- Production of the online training programme: featuring the materials produced for the in-person trainings, as well as short videos from expert trainers.

Regional training course: the two-day regional training course introduces bar associations from all 28 Member States to the project training materials and encourages them to deliver similar training programmes in their own jurisdictions. Adopting a train-the-trainer model, the two-day course demonstrates to participants how to use and tailor the training materials for future training opportunities. A regional training report will identify any problems with the training materials which can be addressed through further revision, and will develop practical tips on delivering training to be included in the final version of the training materials.

National training courses: country-specific training to 80 lawyers, 40 lawyers in each of Hungary and Romania, will increase their knowledge of relevant international and regional standards and improve their practical skills in order to ensure the effective participation of child suspects and defendants. Country-specific needs will have been identified through research on the challenges faced by child suspects and defendants in criminal proceedings and current approaches to the training of defence lawyers on this area of practice, as well as on lawyers' perception on their training needs. The training materials will be adapted to the specific needs in Hungary and Romania, both of which are jurisdictions where defence lawyers currently receive limited training on how to represent effectively child suspects and defendants. A short national training report will be produced on each national training course, identifying any problems with the training materials and setting out practical tips on development and delivery of country-specific training programmes for inclusion in the final version of the training materials.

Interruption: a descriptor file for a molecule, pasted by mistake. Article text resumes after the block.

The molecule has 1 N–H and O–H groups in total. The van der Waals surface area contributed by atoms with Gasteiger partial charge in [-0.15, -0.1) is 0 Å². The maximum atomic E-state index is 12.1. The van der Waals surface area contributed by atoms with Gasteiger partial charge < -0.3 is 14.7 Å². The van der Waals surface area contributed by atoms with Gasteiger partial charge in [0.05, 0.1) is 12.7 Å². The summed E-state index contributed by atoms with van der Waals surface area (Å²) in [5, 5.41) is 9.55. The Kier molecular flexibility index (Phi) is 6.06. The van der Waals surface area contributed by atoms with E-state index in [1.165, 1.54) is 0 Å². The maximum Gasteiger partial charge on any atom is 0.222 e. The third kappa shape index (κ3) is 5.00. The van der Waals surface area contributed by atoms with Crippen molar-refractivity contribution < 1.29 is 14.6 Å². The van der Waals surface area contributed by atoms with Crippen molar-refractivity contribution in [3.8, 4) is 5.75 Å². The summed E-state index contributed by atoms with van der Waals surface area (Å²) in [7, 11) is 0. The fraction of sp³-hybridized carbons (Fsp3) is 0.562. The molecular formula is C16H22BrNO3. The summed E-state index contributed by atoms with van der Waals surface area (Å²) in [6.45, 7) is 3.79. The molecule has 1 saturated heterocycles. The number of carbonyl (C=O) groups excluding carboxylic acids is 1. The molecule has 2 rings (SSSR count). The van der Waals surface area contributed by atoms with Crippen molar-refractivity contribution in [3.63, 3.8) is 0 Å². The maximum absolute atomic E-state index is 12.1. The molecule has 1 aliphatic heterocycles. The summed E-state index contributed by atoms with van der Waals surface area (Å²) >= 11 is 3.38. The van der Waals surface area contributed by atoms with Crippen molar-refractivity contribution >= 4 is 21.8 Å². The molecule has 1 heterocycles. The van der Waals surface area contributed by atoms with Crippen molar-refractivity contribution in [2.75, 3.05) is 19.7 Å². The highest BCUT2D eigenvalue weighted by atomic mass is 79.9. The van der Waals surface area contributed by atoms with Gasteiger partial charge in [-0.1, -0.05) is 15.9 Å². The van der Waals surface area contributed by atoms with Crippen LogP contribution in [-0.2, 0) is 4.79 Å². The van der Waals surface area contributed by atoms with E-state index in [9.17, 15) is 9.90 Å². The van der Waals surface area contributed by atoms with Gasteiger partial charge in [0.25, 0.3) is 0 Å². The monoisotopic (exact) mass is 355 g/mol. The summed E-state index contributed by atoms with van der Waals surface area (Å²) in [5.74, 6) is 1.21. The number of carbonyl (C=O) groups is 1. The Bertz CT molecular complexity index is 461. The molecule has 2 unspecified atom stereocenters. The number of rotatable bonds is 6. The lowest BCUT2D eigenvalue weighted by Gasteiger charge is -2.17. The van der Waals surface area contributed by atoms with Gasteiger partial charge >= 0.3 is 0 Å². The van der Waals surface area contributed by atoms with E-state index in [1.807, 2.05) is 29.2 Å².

December 2016 - May 2018 - European Union Adolescent, Disorders, Health, Illness, Justice, Juvenile, Research

The project ‘FACT FOR MINORS – Fostering Alternative Care for Troubled Minors’ intends to address children with psychological, psychiatric or personality disorders, hosted by alternative care communities (or socio-educational communities) as a consequence of penal measures.